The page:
Jonathan: I haven't yet tried preload but I will consider testing it as I continue this series on performance.

Anonymous: No, I didn't use a virus scanner. While it's true most Windows users have one, each scanner has its own performance profile, so there is not a fair choice to pick any individual scanner. As much as possible, I used default settings everywhere, and I performed no optimizations to the OS or application.

Robert said...

Startup is likely to be faster on Windows because with XP and even more with vista Microsoft started cheating in the startup benchmark game. The OS remembers which programs are accessed during boot in the %SystemRoot%\Prefetch\Layout.ini file. It then automatically defragments them into the best position for fast access and so fast boot and startup times.

It's a rather sneaky trick as many of those files won't be needed again until the next time the system reboots.

PS: Be honest, an enhanced version of WORDPAD not notepad.

Anonymous said...

Yeah those cheats, how dare they improve startup performance of the apps you use all the time.

Robert said...

Nope, you're reading it wrong Anon. Not programs you use all the time, but programs you use first. The aim of the layout.ini is to reduce the time Windows takes in a boot benchmark.

If you're lucky and only use one or two programs (that probably have to have preloaders) it will probably help you.

Probably. But otherwise it speeds up boot at the expense of programs you use all the time.

Anonymous said...

Who said that "if a virus scanner were in place, it would not be a realistic comparison"? Actually, it would have been more realistic, since it is recommended forcefully to have anti-virus installed on Windows.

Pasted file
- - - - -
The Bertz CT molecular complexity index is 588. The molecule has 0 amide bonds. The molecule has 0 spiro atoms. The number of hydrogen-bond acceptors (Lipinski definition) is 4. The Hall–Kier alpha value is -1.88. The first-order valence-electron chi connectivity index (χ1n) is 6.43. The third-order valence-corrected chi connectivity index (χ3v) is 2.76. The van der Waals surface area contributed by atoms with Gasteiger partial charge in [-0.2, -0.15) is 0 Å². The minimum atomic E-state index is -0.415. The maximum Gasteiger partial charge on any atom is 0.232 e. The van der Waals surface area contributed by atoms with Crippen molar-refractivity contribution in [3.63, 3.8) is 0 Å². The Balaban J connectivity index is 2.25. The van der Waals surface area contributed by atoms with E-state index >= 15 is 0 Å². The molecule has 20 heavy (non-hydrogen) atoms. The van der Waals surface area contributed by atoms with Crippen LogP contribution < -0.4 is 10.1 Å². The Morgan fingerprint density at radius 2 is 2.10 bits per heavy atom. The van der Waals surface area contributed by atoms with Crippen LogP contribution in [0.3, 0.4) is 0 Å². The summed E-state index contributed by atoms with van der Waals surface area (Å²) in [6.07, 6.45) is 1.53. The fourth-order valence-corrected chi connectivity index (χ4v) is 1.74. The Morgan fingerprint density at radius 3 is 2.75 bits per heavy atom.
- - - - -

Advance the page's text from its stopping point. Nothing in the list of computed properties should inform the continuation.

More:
I was forced to install intrusion detection on my work machine, and it has a noticeable impact on compiling (for example).


Anonymous said...

Good stuff. And it's obvious that Windows needs an AV, just ask anybody.

Anonymous said...

Andrew, the performance improvements in 3.1 are rather occasional fixes. The "real stuff" will happen in 3.2 and later.

Thanks for your measurements, it looks like a lot of work you have done here.

Just a remark: when we applaud the PPA version for being faster because it profits from libraries loaded by the system, we shouldn't call the same thing in MSOffice "cheating". Both are just using their home field advantage.

Mathias Bauer said...

Sorry, I don't want to appear as "anonymous". The last comment was from me, Mathias Bauer.

"noscript" obviously disabled the field for names. Now I fixed it.

Anonymous said...

You tested Go-Oo on Linux, but why not on Windows?

It would only have made sense as far as comparison goes for this test. I just have always been curious about the performance difference of Go-Oo between Windows and Linux because I believe Novell primarily codes on Linux.

Andrew Z said...

Anonymous (April 6): I could not test Go-oo on Windows because of a critical bug. The article explains this in more detail.

Anonymous said...

When I benchmarked years ago I measured differences between Linux and Windows. There were differences between both operating systems regarding resolution of application symbols on operating system layer. On the other hand video drivers and video driver versions can make a big difference if you do a benchmark run. Cold start and warm start measures should be compared as well because you will measure the difference of cached symbols vs. real application start. Regards, Joost

Anonymous said...

"You mean the way Windows incorporated the GUI into the kernel, thus making even the simplest of applications capable of crashing the entire system??? Yeah, *real* great advancement there, pal."

I have 3 computers running Windows in my home that are used on a daily basis, and the last time one of them crashed was 3 years ago, and it wasn't even Windows' fault since it was caused by a hardware failure.

Linturd must be a POS seeing how you need to post made up BS about other OSes to defend it.